# Values of Polynomial in $\mathbb{F_{2^n}}$

$\phi~:~ \mathbb{F_{2^n}} \rightarrow D, ~\phi(X)= X+X^2+...+X^{2^{(n-1)}}$

Show that $D=\{0,1\}$ for any n and $\phi(X)=0$ exactly for half of the $X \in \mathbb{F_{2^n}}$.

Hi,

got a bit rusty with number theory. My idea: $D=\{0,1\}$ implies $\phi^2(X)=\phi(X)$ $$\mathbb{F_{2^n}}=\{0,1,...,2^n-1\}$$

So $$\phi^2(X)-\phi(X)=\phi(X)(\phi(X)-1)$$ it feels like i have use some number theory things here, but i dont know which.

For the second statement, knowing $D=\{0,1\}$, I got the hint ,consider $\phi(X),~\phi(X)+1$.

It feels like I should be able to consdier the whole equation $\pmod 2$ at some point. Thank you for your help.

Greetings.

• Tips: $(X-1)\phi(X)=X(X^{2^{(n-1)}}-1)$ Jun 22 '16 at 15:46
• @CensiLi That depends on how you interpret the question. Is the sequence of exponents $1,2,3,4,\ldots,2^{n-1}$ or is it $1,2,4,8,\ldots,2^{n-1}$? I don't believe the second half is true under your interpretation, so I would think it's the second interpretation. Jun 23 '16 at 3:19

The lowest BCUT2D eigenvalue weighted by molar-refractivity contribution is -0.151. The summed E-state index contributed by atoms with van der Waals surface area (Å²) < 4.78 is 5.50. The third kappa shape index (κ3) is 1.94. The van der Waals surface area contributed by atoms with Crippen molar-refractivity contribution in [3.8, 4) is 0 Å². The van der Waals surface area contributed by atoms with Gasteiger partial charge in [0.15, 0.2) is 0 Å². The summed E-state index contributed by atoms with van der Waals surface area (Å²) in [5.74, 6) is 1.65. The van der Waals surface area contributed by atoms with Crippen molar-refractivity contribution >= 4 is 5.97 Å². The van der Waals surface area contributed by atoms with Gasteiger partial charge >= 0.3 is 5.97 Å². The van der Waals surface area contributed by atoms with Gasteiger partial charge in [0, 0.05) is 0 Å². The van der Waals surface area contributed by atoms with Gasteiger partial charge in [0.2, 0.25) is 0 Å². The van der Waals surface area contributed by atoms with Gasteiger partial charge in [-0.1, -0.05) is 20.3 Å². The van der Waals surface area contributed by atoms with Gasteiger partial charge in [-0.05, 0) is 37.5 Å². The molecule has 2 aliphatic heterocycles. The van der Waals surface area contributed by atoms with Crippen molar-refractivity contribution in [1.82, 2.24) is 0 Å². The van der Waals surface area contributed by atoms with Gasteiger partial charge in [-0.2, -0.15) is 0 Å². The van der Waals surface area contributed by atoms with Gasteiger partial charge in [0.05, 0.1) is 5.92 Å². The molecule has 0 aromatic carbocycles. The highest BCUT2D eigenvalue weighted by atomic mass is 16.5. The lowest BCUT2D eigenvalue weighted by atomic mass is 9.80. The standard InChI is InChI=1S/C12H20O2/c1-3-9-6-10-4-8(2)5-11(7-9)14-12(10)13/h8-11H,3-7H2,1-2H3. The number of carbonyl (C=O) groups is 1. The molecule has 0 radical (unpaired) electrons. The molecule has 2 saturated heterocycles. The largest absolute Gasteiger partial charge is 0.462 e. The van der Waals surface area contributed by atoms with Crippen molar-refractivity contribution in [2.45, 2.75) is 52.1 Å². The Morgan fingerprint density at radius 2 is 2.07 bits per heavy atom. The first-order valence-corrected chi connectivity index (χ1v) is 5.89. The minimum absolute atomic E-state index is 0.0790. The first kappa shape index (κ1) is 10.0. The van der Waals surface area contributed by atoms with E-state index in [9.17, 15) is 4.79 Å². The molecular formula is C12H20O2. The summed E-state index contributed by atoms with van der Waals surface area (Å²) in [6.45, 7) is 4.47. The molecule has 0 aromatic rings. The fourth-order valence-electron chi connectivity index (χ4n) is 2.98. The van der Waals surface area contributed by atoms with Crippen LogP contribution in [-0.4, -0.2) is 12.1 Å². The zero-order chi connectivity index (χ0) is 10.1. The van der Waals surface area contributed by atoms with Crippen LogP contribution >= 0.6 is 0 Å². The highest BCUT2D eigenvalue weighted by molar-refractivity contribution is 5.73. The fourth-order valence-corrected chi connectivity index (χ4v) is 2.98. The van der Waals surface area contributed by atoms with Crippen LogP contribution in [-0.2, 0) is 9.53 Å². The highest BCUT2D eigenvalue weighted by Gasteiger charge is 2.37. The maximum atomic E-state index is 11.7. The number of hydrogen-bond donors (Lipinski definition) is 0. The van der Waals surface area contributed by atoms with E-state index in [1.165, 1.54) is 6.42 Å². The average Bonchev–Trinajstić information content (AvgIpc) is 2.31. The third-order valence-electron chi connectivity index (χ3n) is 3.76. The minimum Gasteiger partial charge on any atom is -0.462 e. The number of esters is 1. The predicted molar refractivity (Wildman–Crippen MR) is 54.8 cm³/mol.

Because we are in characteristic $2$ we have $$\phi(X)^2=\left(\sum_{k=0}^{n-1}X^{2^k}\right)^2=\sum_{k=0}^{n-1}(X^{2^k})^2=\sum_{k=1}^nX^{2^k}=\phi(X)+(X^{2^n}-X).$$ As we have $x^{2^n}-x=0$ for all $x\in\Bbb{F}_{2^n}$ it follows that $\phi(x)^2=\phi(x)$ holds for all $x\in\Bbb{F}_{2^n}$, and hence $\phi(x)\in\Bbb{F}_2\subset\Bbb{F}_{2^n}$. For the second part you could check that $\phi$ is a group homomorphism.
• Thank you very much, nice application of "Freschmens dream". If $\phi$ is group homorphism, $phi(XY)=\phi(X)\phi(Y)$, i could say all even elments forming the kernel and it follows? Jun 22 '16 at 19:25